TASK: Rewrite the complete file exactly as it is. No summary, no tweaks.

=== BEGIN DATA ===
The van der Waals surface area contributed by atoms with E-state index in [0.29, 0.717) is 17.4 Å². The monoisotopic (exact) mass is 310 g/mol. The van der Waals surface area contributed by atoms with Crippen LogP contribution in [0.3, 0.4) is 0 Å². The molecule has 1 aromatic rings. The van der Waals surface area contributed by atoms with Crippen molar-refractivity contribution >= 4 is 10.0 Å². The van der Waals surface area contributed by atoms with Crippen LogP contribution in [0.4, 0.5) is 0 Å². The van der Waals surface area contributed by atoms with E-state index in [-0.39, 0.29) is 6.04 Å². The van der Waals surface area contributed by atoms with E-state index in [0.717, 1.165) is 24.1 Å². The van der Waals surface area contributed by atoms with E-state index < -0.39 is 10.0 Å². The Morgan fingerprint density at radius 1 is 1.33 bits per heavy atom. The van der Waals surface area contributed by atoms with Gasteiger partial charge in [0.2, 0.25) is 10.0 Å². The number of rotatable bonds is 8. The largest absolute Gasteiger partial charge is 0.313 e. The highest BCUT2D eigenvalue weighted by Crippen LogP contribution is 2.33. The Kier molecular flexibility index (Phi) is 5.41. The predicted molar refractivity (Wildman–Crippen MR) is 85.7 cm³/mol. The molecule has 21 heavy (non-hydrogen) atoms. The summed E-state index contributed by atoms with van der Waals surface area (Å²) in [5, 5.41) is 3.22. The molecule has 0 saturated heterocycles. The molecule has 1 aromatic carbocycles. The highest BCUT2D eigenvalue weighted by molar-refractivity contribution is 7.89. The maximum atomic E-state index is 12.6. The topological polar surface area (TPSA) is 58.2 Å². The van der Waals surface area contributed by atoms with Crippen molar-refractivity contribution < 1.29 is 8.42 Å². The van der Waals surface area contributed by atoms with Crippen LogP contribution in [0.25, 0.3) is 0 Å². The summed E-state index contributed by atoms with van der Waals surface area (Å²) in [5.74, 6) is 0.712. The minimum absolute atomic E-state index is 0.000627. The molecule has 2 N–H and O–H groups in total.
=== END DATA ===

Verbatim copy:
The van der Waals surface area contributed by atoms with E-state index in [0.29, 0.717) is 17.4 Å². The monoisotopic (exact) mass is 310 g/mol. The van der Waals surface area contributed by atoms with Crippen LogP contribution in [0.3, 0.4) is 0 Å². The molecule has 1 aromatic rings. The van der Waals surface area contributed by atoms with Crippen molar-refractivity contribution >= 4 is 10.0 Å². The van der Waals surface area contributed by atoms with Crippen LogP contribution in [0.4, 0.5) is 0 Å². The van der Waals surface area contributed by atoms with E-state index in [-0.39, 0.29) is 6.04 Å². The van der Waals surface area contributed by atoms with E-state index in [0.717, 1.165) is 24.1 Å². The van der Waals surface area contributed by atoms with E-state index < -0.39 is 10.0 Å². The Morgan fingerprint density at radius 1 is 1.33 bits per heavy atom. The van der Waals surface area contributed by atoms with Gasteiger partial charge in [0.2, 0.25) is 10.0 Å². The number of rotatable bonds is 8. The largest absolute Gasteiger partial charge is 0.313 e. The highest BCUT2D eigenvalue weighted by Crippen LogP contribution is 2.33. The Kier molecular flexibility index (Phi) is 5.41. The predicted molar refractivity (Wildman–Crippen MR) is 85.7 cm³/mol. The molecule has 21 heavy (non-hydrogen) atoms. The summed E-state index contributed by atoms with van der Waals surface area (Å²) in [5, 5.41) is 3.22. The molecule has 0 saturated heterocycles. The molecule has 1 aromatic carbocycles. The highest BCUT2D eigenvalue weighted by molar-refractivity contribution is 7.89. The maximum atomic E-state index is 12.6. The topological polar surface area (TPSA) is 58.2 Å². The van der Waals surface area contributed by atoms with Crippen molar-refractivity contribution < 1.29 is 8.42 Å². The van der Waals surface area contributed by atoms with Crippen LogP contribution in [0.25, 0.3) is 0 Å². The summed E-state index contributed by atoms with van der Waals surface area (Å²) in [5.74, 6) is 0.712. The minimum absolute atomic E-state index is 0.000627. The molecule has 2 N–H and O–H groups in total.